Thursday, 12 April 2012

Web Services: Exposing and Consuming

A Web Service is programmable application logic accessible via standard Web protocols. One of these Web protocols is the Simple Object Access Protocol (SOAP). SOAP uses standards based technologies (XML for data description and HTTP for transport) to encode and transmit application data.

Consumers of a Web Service do not need to know anything about the platform, object model, or programming language used to implement the service; they only need to understand how to send and receive SOAP messages (HTTP and XML).

Example:

We'll use an Add() method that accepts two Integers and returns their sum. Below is this simple Visual Basic logic:

Public Class MyMath
  Public Function Add(a As Integer, b As Integer) As Integer
    Return a + b
  End Function
End Class

We could use this class and its method as follows:

Dim mymath As new MyMath
Dim result As Integer
result = mymath.Add(10, 20)

To expose the above class, MyMath, as an ASP.NET Web Service we need to move the application logic into a *.asmx file. Just as we use the extension *.aspx for ASP.NET Pages, we use *.asmx to tell ASP.NET that the file is an ASP.NET Web Service.

After we created the *.asmx source file and add our application logic, we need to make a few more small changes:


 <%@ WebService Language="VB" Class="MyMath" %>
Public Class MyMath
  Public Function <WebMethod()>Add(a As Integer, b As Integer) As Integer
    Return a + b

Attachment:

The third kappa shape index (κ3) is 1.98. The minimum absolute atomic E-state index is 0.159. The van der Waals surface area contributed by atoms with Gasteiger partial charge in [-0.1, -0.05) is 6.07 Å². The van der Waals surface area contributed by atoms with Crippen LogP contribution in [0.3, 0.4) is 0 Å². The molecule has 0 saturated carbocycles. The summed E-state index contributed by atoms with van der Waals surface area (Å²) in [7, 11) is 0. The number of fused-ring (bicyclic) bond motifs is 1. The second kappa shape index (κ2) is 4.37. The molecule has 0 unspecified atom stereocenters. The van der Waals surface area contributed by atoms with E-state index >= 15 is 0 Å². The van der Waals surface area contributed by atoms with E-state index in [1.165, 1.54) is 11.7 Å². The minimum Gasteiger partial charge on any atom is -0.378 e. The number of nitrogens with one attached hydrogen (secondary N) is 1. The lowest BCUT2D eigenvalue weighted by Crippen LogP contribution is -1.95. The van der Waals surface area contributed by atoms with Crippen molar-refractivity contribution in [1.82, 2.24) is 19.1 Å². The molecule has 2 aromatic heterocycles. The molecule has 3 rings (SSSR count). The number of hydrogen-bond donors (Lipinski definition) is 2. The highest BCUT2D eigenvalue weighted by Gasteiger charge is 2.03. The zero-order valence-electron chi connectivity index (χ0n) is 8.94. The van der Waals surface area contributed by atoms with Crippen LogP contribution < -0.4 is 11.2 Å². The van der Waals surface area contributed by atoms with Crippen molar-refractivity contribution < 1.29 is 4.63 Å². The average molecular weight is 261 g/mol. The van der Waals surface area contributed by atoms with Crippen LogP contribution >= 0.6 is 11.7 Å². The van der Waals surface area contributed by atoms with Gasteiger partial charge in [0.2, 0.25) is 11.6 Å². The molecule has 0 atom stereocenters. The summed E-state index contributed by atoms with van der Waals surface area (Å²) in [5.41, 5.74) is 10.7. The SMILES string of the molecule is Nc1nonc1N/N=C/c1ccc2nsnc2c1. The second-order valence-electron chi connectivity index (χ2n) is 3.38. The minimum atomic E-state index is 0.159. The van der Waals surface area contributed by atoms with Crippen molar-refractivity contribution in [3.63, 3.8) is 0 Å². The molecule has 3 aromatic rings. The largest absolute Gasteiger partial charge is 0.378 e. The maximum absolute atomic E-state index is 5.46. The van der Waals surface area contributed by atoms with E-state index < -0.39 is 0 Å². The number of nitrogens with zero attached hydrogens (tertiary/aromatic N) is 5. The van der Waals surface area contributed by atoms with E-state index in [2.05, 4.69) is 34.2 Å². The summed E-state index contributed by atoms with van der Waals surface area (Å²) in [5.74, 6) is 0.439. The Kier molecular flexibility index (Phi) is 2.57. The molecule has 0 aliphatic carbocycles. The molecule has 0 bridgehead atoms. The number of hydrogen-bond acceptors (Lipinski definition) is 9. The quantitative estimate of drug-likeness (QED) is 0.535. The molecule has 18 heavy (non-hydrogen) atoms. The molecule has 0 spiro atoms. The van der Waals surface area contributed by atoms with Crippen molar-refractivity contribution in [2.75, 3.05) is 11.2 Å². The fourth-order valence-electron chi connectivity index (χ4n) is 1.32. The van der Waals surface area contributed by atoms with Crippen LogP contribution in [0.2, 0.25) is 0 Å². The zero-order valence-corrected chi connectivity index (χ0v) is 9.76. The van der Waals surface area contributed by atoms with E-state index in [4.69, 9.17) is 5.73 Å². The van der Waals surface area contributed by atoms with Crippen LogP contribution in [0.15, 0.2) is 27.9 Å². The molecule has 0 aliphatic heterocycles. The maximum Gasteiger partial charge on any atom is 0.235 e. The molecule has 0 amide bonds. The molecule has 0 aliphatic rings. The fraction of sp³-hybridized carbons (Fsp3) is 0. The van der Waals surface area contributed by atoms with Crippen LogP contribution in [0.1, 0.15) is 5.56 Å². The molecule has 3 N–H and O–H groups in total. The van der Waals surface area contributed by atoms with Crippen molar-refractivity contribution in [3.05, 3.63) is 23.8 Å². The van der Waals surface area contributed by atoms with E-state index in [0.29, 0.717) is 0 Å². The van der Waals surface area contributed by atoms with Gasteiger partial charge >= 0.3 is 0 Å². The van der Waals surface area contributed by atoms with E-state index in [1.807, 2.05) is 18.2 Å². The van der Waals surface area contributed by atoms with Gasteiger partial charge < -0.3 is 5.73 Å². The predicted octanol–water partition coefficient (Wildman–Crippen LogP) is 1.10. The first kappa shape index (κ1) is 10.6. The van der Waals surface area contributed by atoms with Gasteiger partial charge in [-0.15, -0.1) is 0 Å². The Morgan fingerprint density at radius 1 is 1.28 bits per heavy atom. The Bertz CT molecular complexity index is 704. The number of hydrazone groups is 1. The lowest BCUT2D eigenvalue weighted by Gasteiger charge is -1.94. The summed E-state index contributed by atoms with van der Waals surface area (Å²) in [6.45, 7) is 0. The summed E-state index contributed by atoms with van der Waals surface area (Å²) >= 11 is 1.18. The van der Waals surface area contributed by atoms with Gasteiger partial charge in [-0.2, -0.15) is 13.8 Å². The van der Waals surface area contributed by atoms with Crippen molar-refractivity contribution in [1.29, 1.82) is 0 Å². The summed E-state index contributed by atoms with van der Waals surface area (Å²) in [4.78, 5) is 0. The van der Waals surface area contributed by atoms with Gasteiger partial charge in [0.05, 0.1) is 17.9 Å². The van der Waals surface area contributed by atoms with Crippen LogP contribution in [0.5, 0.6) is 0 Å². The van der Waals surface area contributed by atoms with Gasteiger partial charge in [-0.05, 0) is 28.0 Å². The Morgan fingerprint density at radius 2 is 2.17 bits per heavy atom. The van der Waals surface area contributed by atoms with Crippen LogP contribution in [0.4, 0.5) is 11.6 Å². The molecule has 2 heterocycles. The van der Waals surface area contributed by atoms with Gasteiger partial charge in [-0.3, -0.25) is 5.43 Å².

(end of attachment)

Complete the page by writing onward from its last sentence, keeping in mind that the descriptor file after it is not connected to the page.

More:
End Function
End Class

Exposing

The changes we've made to the *.asmx file include adding a WebService directive that names both the Language as well as the Class we're exposing as a Web Service. The WebService directive is required, as we must tell ASP.NET the class that contains the application logic. Next, we've added a <WebMethod()> attribute to our Add() function declaration. An attribute is a declarative code element that lets us change the behavior of our application logic without necessarily writing more code. In the case of the <WebMethod()> attribute, this tells ASP.NET that the method with this attribute is to be treated as 'Web callable'. Web callable in the sense that ASP.NET does the necessary work for this method to support SOAP.

Consuming

There are many ways to consume Web Services and have three examples. The first one uses HTTP-POST/HTTP-GET protocol and it has advantage to coexist with today’s application quite well. The second one uses SOAP Proxy Client Object generated by WSDL utility and it provides programmers with their familiar object modal that they call methods provided by the generated Proxy Interface. The final one uses SOAP standard request message and it parses SOAP response message with the help of XMLHTTP COM object that is installed by Microsoft XML Parser 3.0.
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